Saints alive! Well, not exactly, although I do believe there are some saintly people that walk among us; unfortunately they are not running for office. I refer to St. Patrick and St. Joseph, whose feasts we celebrate this week and not only the religious aspect of the feasts.
We started celebrating St. Patrick last weekend and will continue through this weekend although the actual day is Thursday, March 17 (which also happens to be the birthday of Riverside resident Dave Newman). The date is believed to be the date of St. Patrick’s death. It is both a religious and cultural feast.
Patrick was 5th century Roman-British Christian missionary. Much of what is known comes from “Declaration” a book written by Patrick, which tells how he was kidnapped at 16 by Irish raiders and became a slave to Gaelic Ireland. He is believed to have converted many pagans.
Celebrations come in the way of parades and parties. Check out St. Mary Parish in Riverside for their big party this Saturday, a fundraiser for the school. Everybody who is Irish or temporarily Irish will be seen “wearing the green.”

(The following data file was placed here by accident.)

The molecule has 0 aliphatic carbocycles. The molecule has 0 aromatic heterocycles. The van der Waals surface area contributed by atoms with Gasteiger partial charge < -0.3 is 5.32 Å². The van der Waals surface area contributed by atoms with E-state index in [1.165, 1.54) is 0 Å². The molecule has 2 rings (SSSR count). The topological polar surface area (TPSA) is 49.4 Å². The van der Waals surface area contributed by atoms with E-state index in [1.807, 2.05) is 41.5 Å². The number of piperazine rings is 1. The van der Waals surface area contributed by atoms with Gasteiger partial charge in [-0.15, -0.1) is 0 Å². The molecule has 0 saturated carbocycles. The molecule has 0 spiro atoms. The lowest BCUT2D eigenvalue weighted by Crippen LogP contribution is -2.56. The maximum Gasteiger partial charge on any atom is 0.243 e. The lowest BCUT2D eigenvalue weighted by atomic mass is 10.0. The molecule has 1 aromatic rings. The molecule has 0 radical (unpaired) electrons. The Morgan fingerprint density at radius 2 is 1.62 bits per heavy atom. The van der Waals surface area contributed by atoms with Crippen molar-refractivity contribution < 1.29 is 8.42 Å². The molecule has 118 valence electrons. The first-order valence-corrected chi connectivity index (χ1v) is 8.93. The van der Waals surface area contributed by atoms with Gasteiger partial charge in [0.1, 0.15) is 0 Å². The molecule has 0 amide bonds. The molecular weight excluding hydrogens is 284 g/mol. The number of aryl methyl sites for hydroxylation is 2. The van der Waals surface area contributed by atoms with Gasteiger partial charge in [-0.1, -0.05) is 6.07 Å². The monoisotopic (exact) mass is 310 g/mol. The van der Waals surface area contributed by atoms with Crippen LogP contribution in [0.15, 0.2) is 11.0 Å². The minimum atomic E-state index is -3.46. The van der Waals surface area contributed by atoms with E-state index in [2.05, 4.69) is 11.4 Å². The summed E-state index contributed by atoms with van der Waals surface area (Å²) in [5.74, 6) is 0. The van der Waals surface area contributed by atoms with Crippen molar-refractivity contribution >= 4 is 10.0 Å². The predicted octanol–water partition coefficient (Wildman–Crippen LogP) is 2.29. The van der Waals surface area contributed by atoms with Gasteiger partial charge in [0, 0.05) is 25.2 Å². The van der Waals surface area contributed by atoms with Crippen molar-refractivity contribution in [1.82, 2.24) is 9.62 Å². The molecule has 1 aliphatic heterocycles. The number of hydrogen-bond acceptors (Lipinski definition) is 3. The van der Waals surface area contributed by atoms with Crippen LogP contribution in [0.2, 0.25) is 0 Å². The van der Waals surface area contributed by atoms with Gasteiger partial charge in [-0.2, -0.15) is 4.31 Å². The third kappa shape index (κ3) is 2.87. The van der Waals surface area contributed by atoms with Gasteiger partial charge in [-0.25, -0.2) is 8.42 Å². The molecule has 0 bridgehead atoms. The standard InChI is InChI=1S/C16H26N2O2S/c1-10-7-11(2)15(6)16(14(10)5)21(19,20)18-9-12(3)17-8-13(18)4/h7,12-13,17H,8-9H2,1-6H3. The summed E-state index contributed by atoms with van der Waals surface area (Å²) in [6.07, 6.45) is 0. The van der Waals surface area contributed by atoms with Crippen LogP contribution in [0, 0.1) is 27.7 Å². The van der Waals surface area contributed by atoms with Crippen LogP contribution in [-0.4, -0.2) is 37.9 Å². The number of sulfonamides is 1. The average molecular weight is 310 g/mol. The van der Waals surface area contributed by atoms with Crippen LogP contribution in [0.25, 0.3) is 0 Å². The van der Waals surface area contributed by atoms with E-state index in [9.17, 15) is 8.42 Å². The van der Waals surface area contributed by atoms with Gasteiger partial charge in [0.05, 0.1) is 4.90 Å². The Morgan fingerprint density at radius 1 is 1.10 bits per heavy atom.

They also will be sporting shamrocks, a symbol of good luck and the Trinity. There will be plenty of corned beef, cabbage, boiled potatoes and soda bread to eat and Guinness to drink. Aunt Diana’s even has chocolate shamrocks.
Reminder, for those who gave up any of the above during Lent, don’t forget to get a dispensation. Irish Times in Brookfield and Mollie’s in Riverside are also ready to celebrate.
On March 19, St. Joseph’s Day, wear red. In honor of the husband of Mary, this also is a cultural and religious feast. It began in Sicily following a famine. The people prayed to St. Joseph for good crops and, bada-bing, it happened.
The people made a promise on every St. Joseph Day to make an annual offering of food for the hungry. A traditional St. Joseph table contains meatless meals, breads and pastries. Go to Vesuvio’s Bakery in North Riverside for the best zeppole, also known as a St. Joseph cake.
The food is typically blessed by a priest and tables will often include a statue of the saint, a stalk of lily blossoms, a votive candle, stalk of wheat, breads in various shapes and fava beans.
I suggest wine with this meal, Chianti maybe. People will leave with some fava beans for good luck and a small loaf of bread so the family will never starve.
Celebrate good times, but do it wisely.